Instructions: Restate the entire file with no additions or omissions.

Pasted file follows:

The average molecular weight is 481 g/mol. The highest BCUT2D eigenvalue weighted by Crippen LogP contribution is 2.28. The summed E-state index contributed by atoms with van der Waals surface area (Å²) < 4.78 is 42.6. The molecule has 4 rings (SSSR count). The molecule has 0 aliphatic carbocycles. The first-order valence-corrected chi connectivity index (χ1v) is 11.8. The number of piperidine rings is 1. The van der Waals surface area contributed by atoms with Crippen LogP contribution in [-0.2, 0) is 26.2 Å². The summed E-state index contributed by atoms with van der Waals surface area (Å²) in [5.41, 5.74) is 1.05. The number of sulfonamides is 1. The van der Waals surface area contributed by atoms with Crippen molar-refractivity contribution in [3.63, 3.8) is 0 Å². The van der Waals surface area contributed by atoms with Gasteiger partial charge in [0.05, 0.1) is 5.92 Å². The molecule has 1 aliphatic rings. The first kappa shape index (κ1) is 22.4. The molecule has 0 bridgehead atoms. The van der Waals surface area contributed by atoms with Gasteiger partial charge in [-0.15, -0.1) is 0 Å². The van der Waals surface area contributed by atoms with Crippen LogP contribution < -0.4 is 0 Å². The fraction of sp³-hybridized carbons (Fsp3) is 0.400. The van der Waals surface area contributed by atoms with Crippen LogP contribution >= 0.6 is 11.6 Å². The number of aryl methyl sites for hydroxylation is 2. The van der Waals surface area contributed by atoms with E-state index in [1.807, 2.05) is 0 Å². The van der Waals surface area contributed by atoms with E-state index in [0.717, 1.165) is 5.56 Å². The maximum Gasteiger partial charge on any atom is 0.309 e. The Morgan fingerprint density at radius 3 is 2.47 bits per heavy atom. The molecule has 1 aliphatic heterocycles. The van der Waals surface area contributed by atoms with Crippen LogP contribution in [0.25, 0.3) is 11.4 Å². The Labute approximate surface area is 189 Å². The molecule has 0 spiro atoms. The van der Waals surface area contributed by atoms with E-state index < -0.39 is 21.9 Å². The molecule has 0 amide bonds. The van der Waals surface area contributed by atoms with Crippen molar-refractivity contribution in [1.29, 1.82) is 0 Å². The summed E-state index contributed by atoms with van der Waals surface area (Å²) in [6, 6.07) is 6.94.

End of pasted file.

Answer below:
The average molecular weight is 481 g/mol. The highest BCUT2D eigenvalue weighted by Crippen LogP contribution is 2.28. The summed E-state index contributed by atoms with van der Waals surface area (Å²) < 4.78 is 42.6. The molecule has 4 rings (SSSR count). The molecule has 0 aliphatic carbocycles. The first-order valence-corrected chi connectivity index (χ1v) is 11.8. The number of piperidine rings is 1. The van der Waals surface area contributed by atoms with Crippen LogP contribution in [-0.2, 0) is 26.2 Å². The summed E-state index contributed by atoms with van der Waals surface area (Å²) in [5.41, 5.74) is 1.05. The number of sulfonamides is 1. The van der Waals surface area contributed by atoms with Crippen molar-refractivity contribution in [3.63, 3.8) is 0 Å². The van der Waals surface area contributed by atoms with Gasteiger partial charge in [0.05, 0.1) is 5.92 Å². The molecule has 1 aliphatic rings. The first kappa shape index (κ1) is 22.4. The molecule has 0 bridgehead atoms. The van der Waals surface area contributed by atoms with Gasteiger partial charge in [-0.15, -0.1) is 0 Å². The van der Waals surface area contributed by atoms with Crippen LogP contribution < -0.4 is 0 Å². The fraction of sp³-hybridized carbons (Fsp3) is 0.400. The van der Waals surface area contributed by atoms with Crippen LogP contribution >= 0.6 is 11.6 Å². The number of aryl methyl sites for hydroxylation is 2. The van der Waals surface area contributed by atoms with E-state index in [1.807, 2.05) is 0 Å². The van der Waals surface area contributed by atoms with E-state index in [0.717, 1.165) is 5.56 Å². The maximum Gasteiger partial charge on any atom is 0.309 e. The Morgan fingerprint density at radius 3 is 2.47 bits per heavy atom. The molecule has 1 aliphatic heterocycles. The van der Waals surface area contributed by atoms with Crippen LogP contribution in [0.25, 0.3) is 11.4 Å². The Labute approximate surface area is 189 Å². The molecule has 0 spiro atoms. The van der Waals surface area contributed by atoms with E-state index < -0.39 is 21.9 Å². The molecule has 0 amide bonds. The van der Waals surface area contributed by atoms with Crippen molar-refractivity contribution in [1.29, 1.82) is 0 Å². The summed E-state index contributed by atoms with van der Waals surface area (Å²) in [6, 6.07) is 6.94.